The 29th of December this year will mark the fourth death anniversary of, undoubtedly, the most provocative yet tactful South African politician and Indian Leader, Amichand Rajbansi.
Dubbed the “Bengal Tiger” and the “kanniedood” (the name of a plant that thrives under the most hostile environments), “The Raj” will always be remembered for bouncing back to mainstream politics and outsmarting his opponents with wit and charisma.
His ability to deliberate and debate on any topic without preparation left his audience dazed and his enemies lost for words. “Where the Raj was concerned, he was a giant amongst men” were the sentiments echoed by the IFP’s Kamal Panday at the passing of Rajbansi.
When the Inanda riots emerged in 1949 and political violence between Africans and Indians erupted; the Raj was at the forefront of the battlefield, ensuring that “his people” were unharmed and rescued. Albeit he was unable to save all but he has many a success story from there. When the floods hit Tin Town and the people had to be relocated, Mr Rajbansi’ swift response was to obtain homes for those affected by the flood and ensured that whilst the development was on going there were sufficient recreational and social amenities within these newly developed areas such as Chatsworth, Phoenix and even as far as Lenasia. Rajbansi was a fearless fighter and like Moses (The Holy Bible) a deliverer to the Indian community from the oppressions of a white dominated pharaoh.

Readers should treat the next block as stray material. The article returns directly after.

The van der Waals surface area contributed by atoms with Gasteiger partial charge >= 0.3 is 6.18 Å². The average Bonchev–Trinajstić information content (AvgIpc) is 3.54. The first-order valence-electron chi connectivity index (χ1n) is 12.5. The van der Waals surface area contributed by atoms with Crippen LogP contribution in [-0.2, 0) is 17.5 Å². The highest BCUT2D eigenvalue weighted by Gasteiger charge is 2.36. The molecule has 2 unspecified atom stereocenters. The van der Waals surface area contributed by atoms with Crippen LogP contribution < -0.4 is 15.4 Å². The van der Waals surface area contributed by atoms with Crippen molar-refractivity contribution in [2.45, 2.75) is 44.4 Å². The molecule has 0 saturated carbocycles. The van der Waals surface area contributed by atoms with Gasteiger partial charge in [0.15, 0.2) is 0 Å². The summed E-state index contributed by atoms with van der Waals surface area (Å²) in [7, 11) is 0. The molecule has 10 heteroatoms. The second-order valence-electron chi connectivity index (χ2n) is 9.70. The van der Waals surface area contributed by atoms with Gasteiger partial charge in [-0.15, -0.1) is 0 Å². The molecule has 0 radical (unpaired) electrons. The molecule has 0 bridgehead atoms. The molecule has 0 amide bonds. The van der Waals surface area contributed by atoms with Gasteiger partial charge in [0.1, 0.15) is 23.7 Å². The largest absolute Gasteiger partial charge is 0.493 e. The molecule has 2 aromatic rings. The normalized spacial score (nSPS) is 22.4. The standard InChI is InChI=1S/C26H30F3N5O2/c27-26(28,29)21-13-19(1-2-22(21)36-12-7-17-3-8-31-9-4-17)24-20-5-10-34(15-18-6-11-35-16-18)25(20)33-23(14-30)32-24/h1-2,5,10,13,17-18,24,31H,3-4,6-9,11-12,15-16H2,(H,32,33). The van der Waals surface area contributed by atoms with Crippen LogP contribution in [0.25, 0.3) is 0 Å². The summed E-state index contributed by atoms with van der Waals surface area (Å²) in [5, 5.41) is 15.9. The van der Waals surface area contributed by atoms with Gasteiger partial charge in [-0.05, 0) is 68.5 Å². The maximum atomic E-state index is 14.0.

In 1994 when it was deemed political suicide to contest the first democratic election without negotiating with “bigger” political entities, The Raj formed the Minority Front, a party which grew to hold the balance of power at all levels of government and became the king-maker in KwaZulu-Natal in 2004. Twenty years into democracy, The Minority Front is alive and well, and as a tribute to the legacy of its Founder the MF is still fighting strong, the battles of those who are oppressed and marginalized.
It was in Mr Rajbansi that communities found solace during the days of political upheaval. He was never afraid to challenge opinions and certainly undaunted when it came to airing his own. The South African Indian Community trusted “The Raj” during the apartheid years and continued supporting him at the dawn of democracy.
Whilst we appreciate the contributions of those who came along the way and made investments in the Indian community in SA, there is ONLY ONE hero for the Indian community – The Raj!
Minority Front Spokesperson